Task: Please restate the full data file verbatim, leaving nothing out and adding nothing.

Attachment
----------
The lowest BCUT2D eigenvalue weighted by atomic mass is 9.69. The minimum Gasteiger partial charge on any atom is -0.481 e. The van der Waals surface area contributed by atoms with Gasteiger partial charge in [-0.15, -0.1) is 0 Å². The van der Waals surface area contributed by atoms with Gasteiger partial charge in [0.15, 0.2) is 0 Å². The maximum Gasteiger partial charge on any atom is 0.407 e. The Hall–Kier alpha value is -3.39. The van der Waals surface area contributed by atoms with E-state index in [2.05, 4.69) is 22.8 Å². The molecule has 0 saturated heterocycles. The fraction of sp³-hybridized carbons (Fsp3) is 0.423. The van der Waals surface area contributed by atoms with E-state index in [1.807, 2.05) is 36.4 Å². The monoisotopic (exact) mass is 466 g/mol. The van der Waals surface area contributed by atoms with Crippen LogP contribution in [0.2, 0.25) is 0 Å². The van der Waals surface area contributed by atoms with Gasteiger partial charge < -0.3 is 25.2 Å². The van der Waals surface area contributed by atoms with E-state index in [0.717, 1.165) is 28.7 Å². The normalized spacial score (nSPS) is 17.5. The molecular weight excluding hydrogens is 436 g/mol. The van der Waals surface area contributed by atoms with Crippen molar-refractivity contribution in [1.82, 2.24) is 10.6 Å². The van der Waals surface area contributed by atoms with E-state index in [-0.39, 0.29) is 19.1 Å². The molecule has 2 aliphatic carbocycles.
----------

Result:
The lowest BCUT2D eigenvalue weighted by atomic mass is 9.69. The minimum Gasteiger partial charge on any atom is -0.481 e. The van der Waals surface area contributed by atoms with Gasteiger partial charge in [-0.15, -0.1) is 0 Å². The van der Waals surface area contributed by atoms with Gasteiger partial charge in [0.15, 0.2) is 0 Å². The maximum Gasteiger partial charge on any atom is 0.407 e. The Hall–Kier alpha value is -3.39. The van der Waals surface area contributed by atoms with E-state index in [2.05, 4.69) is 22.8 Å². The molecule has 0 saturated heterocycles. The fraction of sp³-hybridized carbons (Fsp3) is 0.423. The van der Waals surface area contributed by atoms with E-state index in [1.807, 2.05) is 36.4 Å². The monoisotopic (exact) mass is 466 g/mol. The van der Waals surface area contributed by atoms with Crippen LogP contribution in [0.2, 0.25) is 0 Å². The van der Waals surface area contributed by atoms with Gasteiger partial charge < -0.3 is 25.2 Å². The van der Waals surface area contributed by atoms with E-state index in [0.717, 1.165) is 28.7 Å². The normalized spacial score (nSPS) is 17.5. The molecular weight excluding hydrogens is 436 g/mol. The van der Waals surface area contributed by atoms with Crippen molar-refractivity contribution in [1.82, 2.24) is 10.6 Å². The van der Waals surface area contributed by atoms with E-state index in [-0.39, 0.29) is 19.1 Å². The molecule has 2 aliphatic carbocycles.